Employment Law This Week – Episode 3


We invite you to view Employment Law This Week - a weekly rundown of the latest news in the field, brought to you by Epstein Becker Green. We look at the latest trends, important court decisions, and new developments that could impact your work. Join us every Monday for a new episode! Read the firm's press release here and subscribe for updates.

This week's topics ...

(1) New York Joins California in Battling Gender Bias

New York Governor Andrew Cuomo signed a series of bills aimed at battling gender bias in the workplace and addressing fair pay, pay transparency, sexual harassment, accommodations for pregnancy-related conditions, and more. This follows Governor Jerry Brown's signing of the California Fair Pay Act in early October. We interview Susan Gross Sholinsky, a Member of the Firm at Epstein Becker Green. See the extended interview here. Related reading: "New York State Passes Five New Laws to Effectuate Gender Equality in the Workplace."

(2) Facebook “Likes” Protected by Labor Law

The U.S. Court of Appeals for the Second Circuit ruled that Triple Play Sports Bar & Grille violated the National Labor Relations Act when it terminated employees for commenting on and “liking” a post by a former employee that was critical of the employer. Employers should take into account the National Labor Relations Board’s position on social media issues when drafting their policies.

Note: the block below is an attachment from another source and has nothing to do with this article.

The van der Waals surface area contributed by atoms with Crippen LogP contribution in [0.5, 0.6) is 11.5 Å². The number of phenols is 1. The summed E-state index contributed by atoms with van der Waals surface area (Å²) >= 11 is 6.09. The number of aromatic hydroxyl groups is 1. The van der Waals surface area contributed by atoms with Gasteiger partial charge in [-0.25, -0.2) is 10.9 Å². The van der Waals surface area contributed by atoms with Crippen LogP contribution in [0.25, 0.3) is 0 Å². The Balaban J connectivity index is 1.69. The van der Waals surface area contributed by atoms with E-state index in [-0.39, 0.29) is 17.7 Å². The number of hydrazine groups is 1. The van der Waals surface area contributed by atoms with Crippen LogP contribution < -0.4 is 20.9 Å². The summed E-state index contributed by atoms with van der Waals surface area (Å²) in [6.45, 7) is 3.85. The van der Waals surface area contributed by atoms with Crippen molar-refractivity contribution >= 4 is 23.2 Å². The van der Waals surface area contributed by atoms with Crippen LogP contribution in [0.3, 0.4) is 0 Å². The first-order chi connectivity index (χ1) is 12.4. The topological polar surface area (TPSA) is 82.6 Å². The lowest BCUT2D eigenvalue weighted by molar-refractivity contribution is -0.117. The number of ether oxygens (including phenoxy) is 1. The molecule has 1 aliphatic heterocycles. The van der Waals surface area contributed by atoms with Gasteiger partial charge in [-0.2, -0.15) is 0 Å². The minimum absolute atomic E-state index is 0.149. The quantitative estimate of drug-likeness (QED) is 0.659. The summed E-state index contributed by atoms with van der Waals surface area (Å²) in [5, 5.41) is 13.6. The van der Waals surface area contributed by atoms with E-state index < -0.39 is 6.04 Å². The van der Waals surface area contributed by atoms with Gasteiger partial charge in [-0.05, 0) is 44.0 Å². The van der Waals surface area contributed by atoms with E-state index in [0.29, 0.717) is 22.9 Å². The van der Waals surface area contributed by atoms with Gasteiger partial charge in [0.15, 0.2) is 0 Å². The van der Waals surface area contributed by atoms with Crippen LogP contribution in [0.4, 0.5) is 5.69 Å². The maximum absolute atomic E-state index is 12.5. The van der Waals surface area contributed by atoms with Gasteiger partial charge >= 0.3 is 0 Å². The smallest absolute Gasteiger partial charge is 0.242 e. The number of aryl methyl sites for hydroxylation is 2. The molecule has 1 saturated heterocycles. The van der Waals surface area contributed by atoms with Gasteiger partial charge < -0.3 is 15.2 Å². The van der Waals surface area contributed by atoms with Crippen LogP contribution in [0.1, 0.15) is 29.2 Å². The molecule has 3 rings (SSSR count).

(3) Beauty School Not Liable for Student Wages

A U.S. District Court in California dismissed a suit from three cosmetology and haircutting students who claimed that they should receive wages from B&H Education Inc.’s Marinello Schools of Beauty because they were more workers than pupils. The district court held that the students had not proved that the educational benefit that they received was outweighed by the unpaid work they did.

(4) EEOC Wins in Religious Beliefs Accommodations Case

The U.S. Equal Employment Opportunity Commission (EEOC), which brought the case, said that Star Transport Inc. violated two Muslim truck drivers’ religious rights by refusing to work around their objections to delivering alcoholic beverages. Failure to accommodate the religious beliefs of employees, when this can be done without undue hardship, violates Title VII of the Civil Rights Act of 1964. The EEOC charged that the company could have avoided assigning the employees beer routes without undue hardship but chose to press the issue. A federal jury in Illinois agreed with the EEOC and awarded damages of $240,000 to the drivers.

(5) In-House Counsel Tip of the Week

Attorney Greg Shih advises in-house counsel to keep abreast of issues outside their purview.

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